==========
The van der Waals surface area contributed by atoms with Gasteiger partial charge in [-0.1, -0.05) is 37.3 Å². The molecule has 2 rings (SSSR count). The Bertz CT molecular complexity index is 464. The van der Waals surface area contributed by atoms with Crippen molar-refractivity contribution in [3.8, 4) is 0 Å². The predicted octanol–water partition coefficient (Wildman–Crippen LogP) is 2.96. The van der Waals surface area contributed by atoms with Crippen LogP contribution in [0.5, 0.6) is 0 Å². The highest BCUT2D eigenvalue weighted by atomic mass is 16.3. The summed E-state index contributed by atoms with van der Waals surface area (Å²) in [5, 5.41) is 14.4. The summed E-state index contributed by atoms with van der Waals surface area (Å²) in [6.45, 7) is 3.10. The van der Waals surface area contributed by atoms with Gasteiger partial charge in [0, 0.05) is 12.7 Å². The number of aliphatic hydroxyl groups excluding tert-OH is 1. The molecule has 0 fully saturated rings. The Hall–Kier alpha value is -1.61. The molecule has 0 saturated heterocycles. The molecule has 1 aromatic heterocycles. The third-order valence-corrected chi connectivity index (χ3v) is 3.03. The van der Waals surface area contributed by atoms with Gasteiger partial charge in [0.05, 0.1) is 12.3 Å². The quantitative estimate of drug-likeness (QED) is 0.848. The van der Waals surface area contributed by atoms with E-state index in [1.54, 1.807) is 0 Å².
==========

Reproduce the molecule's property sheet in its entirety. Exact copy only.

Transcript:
The van der Waals surface area contributed by atoms with Gasteiger partial charge in [-0.1, -0.05) is 37.3 Å². The molecule has 2 rings (SSSR count). The Bertz CT molecular complexity index is 464. The van der Waals surface area contributed by atoms with Crippen molar-refractivity contribution in [3.8, 4) is 0 Å². The predicted octanol–water partition coefficient (Wildman–Crippen LogP) is 2.96. The van der Waals surface area contributed by atoms with Crippen LogP contribution in [0.5, 0.6) is 0 Å². The highest BCUT2D eigenvalue weighted by atomic mass is 16.3. The summed E-state index contributed by atoms with van der Waals surface area (Å²) in [5, 5.41) is 14.4. The summed E-state index contributed by atoms with van der Waals surface area (Å²) in [6.45, 7) is 3.10. The van der Waals surface area contributed by atoms with Gasteiger partial charge in [0, 0.05) is 12.7 Å². The number of aliphatic hydroxyl groups excluding tert-OH is 1. The molecule has 0 fully saturated rings. The Hall–Kier alpha value is -1.61. The molecule has 0 saturated heterocycles. The molecule has 1 aromatic heterocycles. The third-order valence-corrected chi connectivity index (χ3v) is 3.03. The van der Waals surface area contributed by atoms with Gasteiger partial charge in [0.05, 0.1) is 12.3 Å². The quantitative estimate of drug-likeness (QED) is 0.848. The van der Waals surface area contributed by atoms with E-state index in [1.54, 1.807) is 0 Å².